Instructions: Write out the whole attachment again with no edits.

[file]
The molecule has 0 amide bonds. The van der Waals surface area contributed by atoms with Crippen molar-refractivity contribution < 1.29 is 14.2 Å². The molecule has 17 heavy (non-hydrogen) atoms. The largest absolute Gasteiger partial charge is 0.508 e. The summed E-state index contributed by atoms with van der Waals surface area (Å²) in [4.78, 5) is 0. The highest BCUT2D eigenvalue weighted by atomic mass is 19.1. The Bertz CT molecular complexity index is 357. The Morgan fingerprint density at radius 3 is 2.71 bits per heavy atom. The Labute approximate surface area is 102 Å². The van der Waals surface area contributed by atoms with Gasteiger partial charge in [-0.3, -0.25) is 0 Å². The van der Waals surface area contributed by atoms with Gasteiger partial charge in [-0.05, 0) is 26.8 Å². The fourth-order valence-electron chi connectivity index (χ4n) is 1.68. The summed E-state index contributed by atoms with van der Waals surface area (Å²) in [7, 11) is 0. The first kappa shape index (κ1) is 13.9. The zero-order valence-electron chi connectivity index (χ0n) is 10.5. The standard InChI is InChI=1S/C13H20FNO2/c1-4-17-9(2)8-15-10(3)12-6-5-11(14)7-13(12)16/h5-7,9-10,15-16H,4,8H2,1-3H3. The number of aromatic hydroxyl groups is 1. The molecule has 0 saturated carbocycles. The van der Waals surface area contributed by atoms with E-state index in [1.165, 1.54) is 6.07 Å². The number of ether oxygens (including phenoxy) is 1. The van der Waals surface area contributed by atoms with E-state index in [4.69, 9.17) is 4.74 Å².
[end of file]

The molecule has 0 amide bonds. The van der Waals surface area contributed by atoms with Crippen molar-refractivity contribution < 1.29 is 14.2 Å². The molecule has 17 heavy (non-hydrogen) atoms. The largest absolute Gasteiger partial charge is 0.508 e. The summed E-state index contributed by atoms with van der Waals surface area (Å²) in [4.78, 5) is 0. The highest BCUT2D eigenvalue weighted by atomic mass is 19.1. The Bertz CT molecular complexity index is 357. The Morgan fingerprint density at radius 3 is 2.71 bits per heavy atom. The Labute approximate surface area is 102 Å². The van der Waals surface area contributed by atoms with Gasteiger partial charge in [-0.3, -0.25) is 0 Å². The van der Waals surface area contributed by atoms with Gasteiger partial charge in [-0.05, 0) is 26.8 Å². The fourth-order valence-electron chi connectivity index (χ4n) is 1.68. The summed E-state index contributed by atoms with van der Waals surface area (Å²) in [7, 11) is 0. The first kappa shape index (κ1) is 13.9. The zero-order valence-electron chi connectivity index (χ0n) is 10.5. The standard InChI is InChI=1S/C13H20FNO2/c1-4-17-9(2)8-15-10(3)12-6-5-11(14)7-13(12)16/h5-7,9-10,15-16H,4,8H2,1-3H3. The number of aromatic hydroxyl groups is 1. The molecule has 0 saturated carbocycles. The van der Waals surface area contributed by atoms with E-state index in [1.165, 1.54) is 6.07 Å². The number of ether oxygens (including phenoxy) is 1. The van der Waals surface area contributed by atoms with E-state index in [4.69, 9.17) is 4.74 Å².